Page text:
Boys produced magic

Bryan Veginski
Contributions recognized: Washington boys basketball player Brian Tigue, a senior, was named second-team all-Mid-Illini Conference for the second year in a row. Tigue is one of five Panthers who will graduate from a 22-4 team.

The Washington boys basketball season ended earlier than in the recent past, but the year overall was quite rewarding.

The Panthers were 22-4 overall, including a 14-game winning streak, and 12-1 in the Mid-Illini Conference.

The 20-win season and league championship were the fifth straight for Washington in both categories.

Although the Panthers did not win a regional title for the first time since 2003-04, they made great strides to become one of the top-ranked teams in the state.

Washington, coming off a fourth-place trophy in the inaugural Illinois High School Association Class 3A state final a year ago, was No. 3 in the final Associated Press state poll of ’08-09.

The Panthers played three sophomores for stretches this season, but still navigated a challenging schedule.

“I think we saw a lot of improvement in our kids,” WCHS head coach Kevin Brown said.

Although a 46-44 loss March 6 to Morton in the 3A Washington Regional final was disappointing, it is the kind of result that happens sometimes in the unpredictable postseason.

“All you can take care of is preparing yourself,” said Brown.

The Potters’ size hampered the Panthers, and the No. 1 seed had a tough shooting night. Plus, Morton made clutch plays when it needed them.

A 71-54 M-I setback Dec. 9 at Metamora served as a turning point.

“Overall, how we responded to that loss,” Brown cited as a general highlight of the year the way the team regrouped.

After that night in Woodford County, Washington won 19 of its next 20 contests.

The lone loss in that span came at the Pekin Insurance Holiday Tournament, which also was a springboard.

With Dec. 30 wins over Chicago Mt. Carmel (quarterfinals) and Richwoods (semifinals), Brown said of the Panthers, “We knew we could compete.”

Senior point guard Dyricus Simms-Edwards completed a standout two-year career with Washington.

He came in this year as the best player and Brown said Simms-Edwards was among the team’s most improved players.

Simms-Edwards played the entire 26-game schedule with a broken wrist, but did not miss a beat in games or on the practice floor.

“I was pretty happy with how he competed,” Brown said of Simms-Edwards, who will have a procedure performed this spring and is expected to make a full recovery in about six weeks.

Simms-Edwards averaged a team-best 18 points, five rebounds and 3.6 assists per game. His 50 steals also paced the team.

He shot a remarkable .532 from the floor and a sturdy .748 from the free-throw line generating more than five attempts per game.

Simms-Edwards still has plenty of Division I suitors seeking his backcourt talents and he soon will intensify the search process.

Ben Worner, a senior guard, nearly doubled his scoring average this year as the Panthers’ second go-to-player.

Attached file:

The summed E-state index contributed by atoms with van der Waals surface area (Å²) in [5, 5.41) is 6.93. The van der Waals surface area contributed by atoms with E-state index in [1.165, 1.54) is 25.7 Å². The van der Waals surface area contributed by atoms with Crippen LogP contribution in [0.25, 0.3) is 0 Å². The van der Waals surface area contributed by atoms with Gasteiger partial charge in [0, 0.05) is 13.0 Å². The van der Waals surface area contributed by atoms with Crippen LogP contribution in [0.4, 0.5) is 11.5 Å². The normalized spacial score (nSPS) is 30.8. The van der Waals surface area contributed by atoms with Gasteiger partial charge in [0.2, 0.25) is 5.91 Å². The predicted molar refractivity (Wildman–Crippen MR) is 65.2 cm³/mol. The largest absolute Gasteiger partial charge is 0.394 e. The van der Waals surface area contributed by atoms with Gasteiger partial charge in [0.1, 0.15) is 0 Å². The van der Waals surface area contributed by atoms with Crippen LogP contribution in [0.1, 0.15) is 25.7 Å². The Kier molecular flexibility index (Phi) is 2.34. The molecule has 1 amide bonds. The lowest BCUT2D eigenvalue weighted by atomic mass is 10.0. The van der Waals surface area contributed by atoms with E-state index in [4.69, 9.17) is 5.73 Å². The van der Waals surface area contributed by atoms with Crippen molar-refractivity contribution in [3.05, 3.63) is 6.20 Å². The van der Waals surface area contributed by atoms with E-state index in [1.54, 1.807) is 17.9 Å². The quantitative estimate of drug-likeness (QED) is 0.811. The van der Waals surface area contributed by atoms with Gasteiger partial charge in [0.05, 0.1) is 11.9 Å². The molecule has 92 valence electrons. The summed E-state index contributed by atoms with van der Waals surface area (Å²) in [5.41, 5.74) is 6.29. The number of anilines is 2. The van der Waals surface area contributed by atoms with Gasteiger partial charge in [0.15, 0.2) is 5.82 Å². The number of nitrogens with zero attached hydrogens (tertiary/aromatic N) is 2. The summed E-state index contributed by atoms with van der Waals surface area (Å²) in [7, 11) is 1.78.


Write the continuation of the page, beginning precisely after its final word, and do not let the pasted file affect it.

In the set offense, a lot of the plays went right to Worner, who plans to continue playing in college.

His skills increased in most facets, rounding into one of the better players in the area.

Worner tallied 14.7 points and 3.8 rebounds per game, made 35 steals and missed just one of his 21 free throws.

In shooting a robust .495 overall from the field, Worner excelled from three-point range, canning 43 percent of his tries (75-of-175).

Senior forward Brian Tigue was counted on for his leadership and Brown said he was very unselfish.

Tigue chipped in 6.3 ppg and his 4.3 rpg tied for second on the squad.

He was reliable at the line (.756) and from the floor (.520) and nabbed 31 steals.

Tigue had more than twice as many assists as turnovers.

Senior post Jake Weston, a captain, gave Washington incredible leadership, Brown said. Most of that occurred even when Weston was not on the floor.

Corey Sharp, a senior forward, played what Brown thought was his best basketball in the last three weeks. 

Sharp provided 3.3 ppg and 3.3 rpg while making 56 percent of his shots and contributing tough defense.

Junior post Colton Underwood also ranked as one of the team’s most improved players.

He supplied some leadership and, with his hard work, netted a lot of hustle baskets.

Underwood was a fabulous foul shooter (.827) while ranking second on the team in attempts.

He also made 58 percent of his shots from the field and chipped in 4.6 points and 4.3 rebounds per game.

Junior Robert Izaguirre, and sophomores Mark Roth and Ryan Grebner, all guards, are among the returnees who could play key roles for Washington in ’09-10.

Izaguirre was third with 7.1 points per game in his 15 appearances.

Roth made 37 threes, second on the Panthers, and finished at 5.2 ppg.

Izaguirre and Grebner were among the players who fought injuries and getting them at full health for an entire year would be a boost.

Overall, Washington earned high marks for its accuracy from two-point range (.567), three-point range (.389) and at the line (.709).

When measured by effort, this season’s Panthers were equal to any Brown-coached team here.

“I’m real proud of the work ethic the kids have,” Brown said.

Even after collecting state hardware, Washington brought the same intensity into this campaign.

“The kids are workers and that didn’t change this year,” said Brown.

The Panthers’ schedule will have some differences in Brown’s sixth season.

Washington added a shootout game in Naperville and will play a fourth contest in the season-opening Tournament of Champions Classic.

The Panthers will aspire to add to their outstanding 120-25 overall and 64-5 conference marks over the last five years.